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Bible Commentaries
Numbers 34

Sutcliffe's Commentary on the Old and New TestamentsSutcliffe's Commentary

Verses 1-29

Numbers 34:2 . This is the land. It was proper to fix the line of the boundaries to prevent war for aggrandizement. It reached from the river of Egypt to the river Euphrates, as in Joshua 1:0., and mount Lebanon, and was circumscribed south and east by the desert; yet they never properly possessed more than from Dan, the colony in the north-east, Judges 7:0., to Beersheba. The nations that surrounded them were indeed made tributary to some of the kings of Judah, but never dispossessed of their country.

Numbers 34:5 . The river of Egypt, is thought to have been the small river which divided Egypt from Philistia.

Numbers 34:6 . The great sea. The Mediterranean is here, and in Daniel, called the Great sea, in comparison of the sea of Sodom, and of Galilee.

Numbers 34:8 . The entrance of Hamath, in the defiles of mount Lebanon. The Assyrian armies entered here.

Numbers 34:11 . The sea of Chinnereth. This is mentioned in Joshua 12:3; Joshua 13:27; Joshua 19:35. The city of Chinnereth is mentioned among the fortified towns. It is written Gennesaret in Matthew 14:34, and is mostly called the sea of Galilee.


The original boundaries of Israel’s Theocracy, extended from the river, or brook, entering Egypt, to the Euphrates. The seven devoted nations only were to be either cut off or expelled. Edom and other small nations were to be tributary, which David carried into full effect. It is for dividing the soil of the seven nations, that fourteen commissioners were now appointed. Joshua and Eleazar, two disinterested men, were appointed presidents of this commission. They were instructed to measure and divide the land into fair proportions, then to ballot the districts to the tribes; and lastly, to vary the proportions of land to the number of people in each of the tribes. It is well for our temporal affairs to be judiciously arranged. But the christian can best say, the lines are fallen to me in pleasant places; I have a goodly heritage. The Lord is a satisfying portion, saith my soul, therefore will I hope in him.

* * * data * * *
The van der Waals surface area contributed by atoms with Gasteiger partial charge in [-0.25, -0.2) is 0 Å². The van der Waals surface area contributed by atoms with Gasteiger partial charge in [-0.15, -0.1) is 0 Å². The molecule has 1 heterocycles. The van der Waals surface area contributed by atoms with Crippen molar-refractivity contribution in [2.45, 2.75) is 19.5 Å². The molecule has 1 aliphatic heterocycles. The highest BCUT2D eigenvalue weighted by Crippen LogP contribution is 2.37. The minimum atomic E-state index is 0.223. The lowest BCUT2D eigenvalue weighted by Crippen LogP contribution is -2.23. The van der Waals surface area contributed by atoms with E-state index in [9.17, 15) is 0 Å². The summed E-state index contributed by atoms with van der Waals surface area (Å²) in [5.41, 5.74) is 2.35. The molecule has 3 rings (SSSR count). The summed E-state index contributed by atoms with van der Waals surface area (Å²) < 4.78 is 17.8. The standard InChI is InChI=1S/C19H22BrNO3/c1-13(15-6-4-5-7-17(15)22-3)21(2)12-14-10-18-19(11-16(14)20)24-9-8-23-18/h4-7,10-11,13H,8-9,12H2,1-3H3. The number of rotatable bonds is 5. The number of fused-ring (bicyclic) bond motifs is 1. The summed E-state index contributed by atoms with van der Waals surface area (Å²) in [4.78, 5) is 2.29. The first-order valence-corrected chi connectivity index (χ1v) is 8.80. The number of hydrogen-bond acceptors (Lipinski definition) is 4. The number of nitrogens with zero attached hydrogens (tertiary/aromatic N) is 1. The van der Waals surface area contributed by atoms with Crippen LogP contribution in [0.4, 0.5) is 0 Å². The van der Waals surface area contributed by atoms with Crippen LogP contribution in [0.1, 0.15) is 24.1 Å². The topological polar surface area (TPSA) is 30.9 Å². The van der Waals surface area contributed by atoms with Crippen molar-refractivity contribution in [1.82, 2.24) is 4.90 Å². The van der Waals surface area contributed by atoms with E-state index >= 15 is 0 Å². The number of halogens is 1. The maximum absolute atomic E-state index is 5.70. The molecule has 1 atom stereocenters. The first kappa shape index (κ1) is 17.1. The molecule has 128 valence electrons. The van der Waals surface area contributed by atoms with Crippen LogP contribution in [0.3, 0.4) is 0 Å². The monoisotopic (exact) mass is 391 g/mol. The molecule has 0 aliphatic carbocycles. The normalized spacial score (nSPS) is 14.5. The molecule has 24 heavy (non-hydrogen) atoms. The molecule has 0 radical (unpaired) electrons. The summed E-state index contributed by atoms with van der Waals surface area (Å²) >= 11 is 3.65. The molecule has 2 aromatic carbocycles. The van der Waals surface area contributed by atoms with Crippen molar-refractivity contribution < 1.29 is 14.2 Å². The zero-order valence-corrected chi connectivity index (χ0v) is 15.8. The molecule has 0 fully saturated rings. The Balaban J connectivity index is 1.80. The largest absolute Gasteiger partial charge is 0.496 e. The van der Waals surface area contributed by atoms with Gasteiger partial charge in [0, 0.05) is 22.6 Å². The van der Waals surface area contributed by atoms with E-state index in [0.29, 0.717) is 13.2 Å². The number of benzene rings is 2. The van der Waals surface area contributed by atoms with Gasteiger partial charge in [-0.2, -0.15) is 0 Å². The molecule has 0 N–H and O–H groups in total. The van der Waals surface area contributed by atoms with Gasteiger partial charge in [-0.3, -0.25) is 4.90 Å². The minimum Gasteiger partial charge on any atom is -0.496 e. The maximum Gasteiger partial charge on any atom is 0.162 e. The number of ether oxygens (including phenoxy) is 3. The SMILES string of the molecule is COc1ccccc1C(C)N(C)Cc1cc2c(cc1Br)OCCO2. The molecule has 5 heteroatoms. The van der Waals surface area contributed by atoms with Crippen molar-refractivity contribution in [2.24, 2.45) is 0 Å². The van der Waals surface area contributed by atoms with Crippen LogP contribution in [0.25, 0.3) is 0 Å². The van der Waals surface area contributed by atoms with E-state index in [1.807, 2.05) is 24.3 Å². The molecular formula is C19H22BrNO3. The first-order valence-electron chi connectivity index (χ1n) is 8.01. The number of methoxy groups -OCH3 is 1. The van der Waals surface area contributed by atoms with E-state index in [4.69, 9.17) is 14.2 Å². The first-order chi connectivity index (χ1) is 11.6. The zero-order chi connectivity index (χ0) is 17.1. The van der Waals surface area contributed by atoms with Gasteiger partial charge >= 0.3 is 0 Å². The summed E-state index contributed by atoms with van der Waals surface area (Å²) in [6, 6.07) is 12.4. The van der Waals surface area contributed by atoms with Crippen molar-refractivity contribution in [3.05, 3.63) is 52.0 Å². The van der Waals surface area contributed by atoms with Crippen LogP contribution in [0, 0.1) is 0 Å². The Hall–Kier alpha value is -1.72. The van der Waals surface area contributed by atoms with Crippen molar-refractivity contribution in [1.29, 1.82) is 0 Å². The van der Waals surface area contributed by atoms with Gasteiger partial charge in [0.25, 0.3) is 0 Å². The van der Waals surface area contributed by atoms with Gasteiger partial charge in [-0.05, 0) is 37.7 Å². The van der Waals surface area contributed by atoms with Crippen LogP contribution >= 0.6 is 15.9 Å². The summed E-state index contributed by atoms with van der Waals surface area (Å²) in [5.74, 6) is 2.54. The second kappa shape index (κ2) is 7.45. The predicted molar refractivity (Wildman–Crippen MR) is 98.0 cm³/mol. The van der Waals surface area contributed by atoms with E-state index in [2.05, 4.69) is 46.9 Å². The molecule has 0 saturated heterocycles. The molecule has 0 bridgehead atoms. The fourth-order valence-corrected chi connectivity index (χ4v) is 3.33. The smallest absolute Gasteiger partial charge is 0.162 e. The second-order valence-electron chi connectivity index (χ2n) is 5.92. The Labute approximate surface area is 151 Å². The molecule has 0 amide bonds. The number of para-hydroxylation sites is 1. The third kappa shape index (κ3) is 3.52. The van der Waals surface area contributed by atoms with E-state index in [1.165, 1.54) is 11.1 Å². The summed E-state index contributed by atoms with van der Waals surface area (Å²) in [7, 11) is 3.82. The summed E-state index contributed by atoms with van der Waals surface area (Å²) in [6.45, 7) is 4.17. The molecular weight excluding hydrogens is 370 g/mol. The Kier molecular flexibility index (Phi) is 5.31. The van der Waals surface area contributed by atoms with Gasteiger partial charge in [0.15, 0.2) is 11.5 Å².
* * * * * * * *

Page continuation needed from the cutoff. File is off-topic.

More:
Bibliographical Information
Sutcliffe, Joseph. "Commentary on Numbers 34". Sutcliffe's Commentary on the Old and New Testaments. https://www.studylight.org/commentaries/eng/jsc/numbers-34.html. 1835.
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